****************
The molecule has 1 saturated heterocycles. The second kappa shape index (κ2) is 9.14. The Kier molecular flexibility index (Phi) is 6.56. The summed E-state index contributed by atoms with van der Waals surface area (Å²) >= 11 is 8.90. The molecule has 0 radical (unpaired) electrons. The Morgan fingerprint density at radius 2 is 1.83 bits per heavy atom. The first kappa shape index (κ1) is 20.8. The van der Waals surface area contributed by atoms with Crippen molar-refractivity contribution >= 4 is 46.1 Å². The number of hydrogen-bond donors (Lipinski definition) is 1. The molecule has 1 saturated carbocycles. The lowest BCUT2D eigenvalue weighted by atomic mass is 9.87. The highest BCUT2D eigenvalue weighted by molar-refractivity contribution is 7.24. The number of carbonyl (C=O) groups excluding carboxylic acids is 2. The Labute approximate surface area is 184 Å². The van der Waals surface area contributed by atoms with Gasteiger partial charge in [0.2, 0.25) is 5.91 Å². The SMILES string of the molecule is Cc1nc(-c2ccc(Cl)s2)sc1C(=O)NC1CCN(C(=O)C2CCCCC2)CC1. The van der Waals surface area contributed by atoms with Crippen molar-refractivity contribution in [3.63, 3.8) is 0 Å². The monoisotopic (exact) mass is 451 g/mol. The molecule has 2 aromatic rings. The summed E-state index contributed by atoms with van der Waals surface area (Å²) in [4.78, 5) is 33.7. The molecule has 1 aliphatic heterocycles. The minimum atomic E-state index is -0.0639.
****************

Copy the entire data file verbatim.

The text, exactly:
The molecule has 1 saturated heterocycles. The second kappa shape index (κ2) is 9.14. The Kier molecular flexibility index (Phi) is 6.56. The summed E-state index contributed by atoms with van der Waals surface area (Å²) >= 11 is 8.90. The molecule has 0 radical (unpaired) electrons. The Morgan fingerprint density at radius 2 is 1.83 bits per heavy atom. The first kappa shape index (κ1) is 20.8. The van der Waals surface area contributed by atoms with Crippen molar-refractivity contribution >= 4 is 46.1 Å². The number of hydrogen-bond donors (Lipinski definition) is 1. The molecule has 1 saturated carbocycles. The lowest BCUT2D eigenvalue weighted by atomic mass is 9.87. The highest BCUT2D eigenvalue weighted by molar-refractivity contribution is 7.24. The number of carbonyl (C=O) groups excluding carboxylic acids is 2. The Labute approximate surface area is 184 Å². The van der Waals surface area contributed by atoms with Gasteiger partial charge in [0.2, 0.25) is 5.91 Å². The SMILES string of the molecule is Cc1nc(-c2ccc(Cl)s2)sc1C(=O)NC1CCN(C(=O)C2CCCCC2)CC1. The van der Waals surface area contributed by atoms with Crippen molar-refractivity contribution in [3.63, 3.8) is 0 Å². The monoisotopic (exact) mass is 451 g/mol. The molecule has 2 aromatic rings. The summed E-state index contributed by atoms with van der Waals surface area (Å²) in [4.78, 5) is 33.7. The molecule has 1 aliphatic heterocycles. The minimum atomic E-state index is -0.0639.